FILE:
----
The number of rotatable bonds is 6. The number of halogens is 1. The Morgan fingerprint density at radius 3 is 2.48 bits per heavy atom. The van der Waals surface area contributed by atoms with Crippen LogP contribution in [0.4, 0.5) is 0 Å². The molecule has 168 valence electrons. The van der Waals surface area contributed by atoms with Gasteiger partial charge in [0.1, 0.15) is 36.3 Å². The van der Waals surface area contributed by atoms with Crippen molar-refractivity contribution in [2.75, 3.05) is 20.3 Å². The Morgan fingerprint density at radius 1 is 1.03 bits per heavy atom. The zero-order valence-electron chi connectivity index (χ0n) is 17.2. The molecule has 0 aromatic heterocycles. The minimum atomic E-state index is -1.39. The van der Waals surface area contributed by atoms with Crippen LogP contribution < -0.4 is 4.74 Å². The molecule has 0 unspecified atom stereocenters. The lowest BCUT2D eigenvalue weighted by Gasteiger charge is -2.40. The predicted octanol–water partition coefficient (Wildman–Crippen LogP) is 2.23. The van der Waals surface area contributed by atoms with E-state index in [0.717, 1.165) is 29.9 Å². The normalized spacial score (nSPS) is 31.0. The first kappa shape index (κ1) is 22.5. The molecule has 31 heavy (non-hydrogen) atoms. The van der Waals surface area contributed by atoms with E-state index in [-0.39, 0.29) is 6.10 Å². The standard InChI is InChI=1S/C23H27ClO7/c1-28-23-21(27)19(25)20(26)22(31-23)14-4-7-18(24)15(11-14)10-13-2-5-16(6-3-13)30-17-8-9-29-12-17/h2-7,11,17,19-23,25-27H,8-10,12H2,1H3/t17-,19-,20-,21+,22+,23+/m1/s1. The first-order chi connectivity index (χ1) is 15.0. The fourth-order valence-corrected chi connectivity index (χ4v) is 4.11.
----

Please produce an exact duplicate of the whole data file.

The number of rotatable bonds is 6. The number of halogens is 1. The Morgan fingerprint density at radius 3 is 2.48 bits per heavy atom. The van der Waals surface area contributed by atoms with Crippen LogP contribution in [0.4, 0.5) is 0 Å². The molecule has 168 valence electrons. The van der Waals surface area contributed by atoms with Gasteiger partial charge in [0.1, 0.15) is 36.3 Å². The van der Waals surface area contributed by atoms with Crippen molar-refractivity contribution in [2.75, 3.05) is 20.3 Å². The Morgan fingerprint density at radius 1 is 1.03 bits per heavy atom. The zero-order valence-electron chi connectivity index (χ0n) is 17.2. The molecule has 0 aromatic heterocycles. The minimum atomic E-state index is -1.39. The van der Waals surface area contributed by atoms with Crippen LogP contribution < -0.4 is 4.74 Å². The molecule has 0 unspecified atom stereocenters. The lowest BCUT2D eigenvalue weighted by Gasteiger charge is -2.40. The predicted octanol–water partition coefficient (Wildman–Crippen LogP) is 2.23. The van der Waals surface area contributed by atoms with E-state index in [0.717, 1.165) is 29.9 Å². The normalized spacial score (nSPS) is 31.0. The first kappa shape index (κ1) is 22.5. The molecule has 31 heavy (non-hydrogen) atoms. The van der Waals surface area contributed by atoms with E-state index in [-0.39, 0.29) is 6.10 Å². The standard InChI is InChI=1S/C23H27ClO7/c1-28-23-21(27)19(25)20(26)22(31-23)14-4-7-18(24)15(11-14)10-13-2-5-16(6-3-13)30-17-8-9-29-12-17/h2-7,11,17,19-23,25-27H,8-10,12H2,1H3/t17-,19-,20-,21+,22+,23+/m1/s1. The first-order chi connectivity index (χ1) is 15.0. The fourth-order valence-corrected chi connectivity index (χ4v) is 4.11.